What kind of physical shape are you in?

It's a mix. I'm in my early 50s, so no spring chicken anymore, but I'm in pretty good shape. I'm overweight, but not by much. Just a bit of a middle-age extra around the midsection. I bike about 20 miles a week and walk another 10, do 12 pushups and curls a day. Just enough to keep a bit of old-man muscle definition. So solid condition, but nothing spectacular.

What else did you do?


We did a few things. We rented a car so we were doing our own transportation. We avoided closed in spaces when possible. So, for instance, we took the ferry to MK rather than the monorail. More wide open, more aired out. We never ate indoors. I decided to pay for Genie+ for the whole trip to reduce the amount of lines I was in. I definitely waited in some for a while (we did RotR twice in end-of-day standby, and Remy twice at rope drop twice), but that helped reduce the times. It was probably overkill, but that was a choice we made.

Was anyone else wearing a mask? Did you feel like a weirdo?

Masks are definitely not common anymore. But they're not invisible either. I'd say maybe 25% of cast members are wearing them and maybe 5% of guests. I did not feel like a weirdo. Then again, I have a pretty low "self consciousness" index. I'm not saying that's a virtue, it's just my nature not to care very much what others think. On the other hand, my two sons are more self-conscious, and neither of them had an issue. One was worried, but after an hour or two in the park, he was fine.

Also, let's be honest, Disney is full of... let's call ourselves "unique" people. I think part of the Disney ethos is "live and let live" and that was my experience.

Did you get any nasty comments? Ugly looks?

Not a single one. That said, I'm a 50+ dude who is 6 feet tall, weighs about 210, is fairly strong looking, and have a natural RBF, so I'm not an obvious easy target, so probably not the person most likely to get a nasty comment. Still, I'd say 99% of people are 100% invested in their own fun. I maybe got a couple of looks here and there, maybe? But really not noticeable. In fact, I'd say I got a few more looks from others wearing masks, kind of a "team mask" solidarity look.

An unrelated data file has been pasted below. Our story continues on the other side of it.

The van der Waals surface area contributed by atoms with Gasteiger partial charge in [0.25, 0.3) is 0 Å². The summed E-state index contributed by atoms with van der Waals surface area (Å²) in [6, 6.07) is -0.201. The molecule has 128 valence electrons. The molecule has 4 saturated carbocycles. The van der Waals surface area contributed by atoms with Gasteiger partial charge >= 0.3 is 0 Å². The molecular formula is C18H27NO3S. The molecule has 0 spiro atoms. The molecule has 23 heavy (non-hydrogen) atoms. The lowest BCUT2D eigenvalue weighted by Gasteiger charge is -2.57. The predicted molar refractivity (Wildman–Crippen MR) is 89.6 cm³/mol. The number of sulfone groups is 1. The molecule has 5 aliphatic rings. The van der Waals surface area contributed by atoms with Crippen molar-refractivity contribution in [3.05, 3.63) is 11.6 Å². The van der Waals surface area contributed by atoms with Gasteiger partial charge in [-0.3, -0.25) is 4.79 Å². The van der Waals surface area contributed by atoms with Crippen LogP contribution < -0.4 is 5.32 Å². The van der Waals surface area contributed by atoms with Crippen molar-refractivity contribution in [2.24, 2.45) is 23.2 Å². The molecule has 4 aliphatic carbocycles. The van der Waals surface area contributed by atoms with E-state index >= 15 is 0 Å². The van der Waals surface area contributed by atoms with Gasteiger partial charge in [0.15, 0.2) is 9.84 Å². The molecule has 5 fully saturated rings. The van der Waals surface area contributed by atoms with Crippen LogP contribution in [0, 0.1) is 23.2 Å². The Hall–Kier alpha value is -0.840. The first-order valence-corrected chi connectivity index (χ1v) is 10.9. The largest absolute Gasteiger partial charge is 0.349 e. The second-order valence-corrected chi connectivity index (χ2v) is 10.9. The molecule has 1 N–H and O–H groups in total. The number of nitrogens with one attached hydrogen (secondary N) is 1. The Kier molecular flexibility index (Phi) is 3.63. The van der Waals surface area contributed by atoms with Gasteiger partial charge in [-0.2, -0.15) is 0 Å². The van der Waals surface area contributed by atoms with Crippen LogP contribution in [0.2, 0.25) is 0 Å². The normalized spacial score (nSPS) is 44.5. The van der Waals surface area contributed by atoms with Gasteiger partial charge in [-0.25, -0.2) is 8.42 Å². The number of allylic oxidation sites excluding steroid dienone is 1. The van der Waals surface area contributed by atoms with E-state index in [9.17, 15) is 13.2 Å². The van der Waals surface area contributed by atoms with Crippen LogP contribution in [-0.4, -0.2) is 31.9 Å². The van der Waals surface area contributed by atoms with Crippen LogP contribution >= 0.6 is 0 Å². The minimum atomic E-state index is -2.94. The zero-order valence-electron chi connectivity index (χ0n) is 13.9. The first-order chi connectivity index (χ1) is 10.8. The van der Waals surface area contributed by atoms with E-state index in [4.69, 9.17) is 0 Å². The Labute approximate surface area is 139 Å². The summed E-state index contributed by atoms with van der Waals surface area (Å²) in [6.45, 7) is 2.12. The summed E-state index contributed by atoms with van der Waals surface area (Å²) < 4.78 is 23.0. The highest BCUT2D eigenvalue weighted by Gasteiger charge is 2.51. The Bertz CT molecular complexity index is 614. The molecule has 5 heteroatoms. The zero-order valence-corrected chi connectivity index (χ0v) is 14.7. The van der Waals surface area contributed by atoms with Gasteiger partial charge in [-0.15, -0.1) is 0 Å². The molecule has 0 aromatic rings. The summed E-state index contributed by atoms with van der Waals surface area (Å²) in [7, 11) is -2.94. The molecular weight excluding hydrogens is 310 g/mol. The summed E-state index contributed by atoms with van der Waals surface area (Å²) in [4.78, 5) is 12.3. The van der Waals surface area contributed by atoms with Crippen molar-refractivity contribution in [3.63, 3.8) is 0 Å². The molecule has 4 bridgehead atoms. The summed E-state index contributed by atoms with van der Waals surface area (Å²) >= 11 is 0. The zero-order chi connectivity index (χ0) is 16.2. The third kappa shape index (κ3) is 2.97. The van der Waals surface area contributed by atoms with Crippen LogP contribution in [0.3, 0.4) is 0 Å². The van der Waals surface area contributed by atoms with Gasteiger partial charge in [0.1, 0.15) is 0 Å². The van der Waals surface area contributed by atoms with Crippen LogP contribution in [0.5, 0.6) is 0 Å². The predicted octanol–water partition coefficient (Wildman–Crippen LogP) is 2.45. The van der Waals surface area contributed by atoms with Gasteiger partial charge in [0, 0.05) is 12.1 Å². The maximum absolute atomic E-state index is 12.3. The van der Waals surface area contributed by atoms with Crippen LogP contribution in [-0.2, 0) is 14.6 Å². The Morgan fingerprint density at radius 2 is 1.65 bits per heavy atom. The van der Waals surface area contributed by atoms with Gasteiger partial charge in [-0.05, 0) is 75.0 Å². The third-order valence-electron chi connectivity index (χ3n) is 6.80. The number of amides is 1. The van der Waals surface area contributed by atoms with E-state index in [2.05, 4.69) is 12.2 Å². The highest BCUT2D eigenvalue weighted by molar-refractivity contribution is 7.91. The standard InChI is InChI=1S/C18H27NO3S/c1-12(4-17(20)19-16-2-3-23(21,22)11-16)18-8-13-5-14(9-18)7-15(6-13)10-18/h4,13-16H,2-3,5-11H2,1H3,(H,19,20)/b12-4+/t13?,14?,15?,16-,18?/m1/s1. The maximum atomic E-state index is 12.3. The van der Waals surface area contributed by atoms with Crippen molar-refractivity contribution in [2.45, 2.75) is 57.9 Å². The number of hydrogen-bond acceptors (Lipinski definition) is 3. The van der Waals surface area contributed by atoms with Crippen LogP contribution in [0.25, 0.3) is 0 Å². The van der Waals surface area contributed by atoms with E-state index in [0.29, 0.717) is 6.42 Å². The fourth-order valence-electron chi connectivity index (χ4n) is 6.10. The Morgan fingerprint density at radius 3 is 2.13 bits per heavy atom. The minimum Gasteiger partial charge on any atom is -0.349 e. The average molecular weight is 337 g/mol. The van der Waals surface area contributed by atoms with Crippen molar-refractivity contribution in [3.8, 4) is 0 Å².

I cannot tell you whether what we did was "safe" (nor would I speculate on that here), but I can say that doing a mask - even a tight fitting one on 95 degree days and pushing a wheelchair for 11 miles a day - was 100% doable and 100% worth it.

Your experience may not match mine, but we had a blast and would do it again in a heartbeat.

I hope that helps anyone else who is Covid cautious and uncertain about the mask experience at Disney.
 

skywaywaver

DIS Veteran
Joined
Jul 27, 2003
I appreciate you sharing your experience. Even up here in NY, we are definitely in the minority when wearing masks out and about, and from my parents' experiences living in FL, I know mask wearing in Florida is not nearly as done. However, we have committed to wearing masks while at Disney in August. I was worried about it but it seems like we'll be hot and sweaty with or without a mask, so I'd rather be hot and sweaty with a mask in Disney than hot and sweaty without a mask at home ;)
 

k5xs

DIS Veteran
Joined
Oct 11, 2007
I've seen a few threads here and there wondering about masking in the parks. My family had questions and concerns, too, so I thought I'd share my experience. I'll do it in Q&A form, just to organize my ideas.

TLDR: Did wearing masks significantly impact the fun of Disney?

The short answer is "no." We had a blast and would be comfortable doing Disney in a mask again. I worried that it would rob some of the joy of the trip - everything from feeling overwhelmed in the hot, humid conditions to not being able to smell Pirates of the Caribbean. But we had a blast. I would 100% do Disney with a mask again.

Let's put it this way - it rained off and on the last day of our trip. That was a bigger inconvenience than the masks were. In other words, I'd pick a sunny day at Disney wearing a mask over a rainy day at Disney without a mask. (And I'd be happy to do Disney in the rain).

That said, everyone has a different experience or feeling. What I say below was my experience, your mileage my vary.

What was the weather like?

We started the week mid-80s and ended the second week in the mid-90s. Obviously, the hotter it got, the worse masking was, but it wasn't really that bad at any point, IMO. Both my wife and I agreed that masks didn't make us feel hotter overall, though of course that part of your face is going to get hot and sweaty. Maybe think of it this way - let's say it's really hot and humid and you have to wear those thick tennis wristbands. Your wrists are going to get hot and sweaty, and it's a huge relief to pull them off. But it's not like your overall body temperature is going to shoot up due to having your wrists covered up.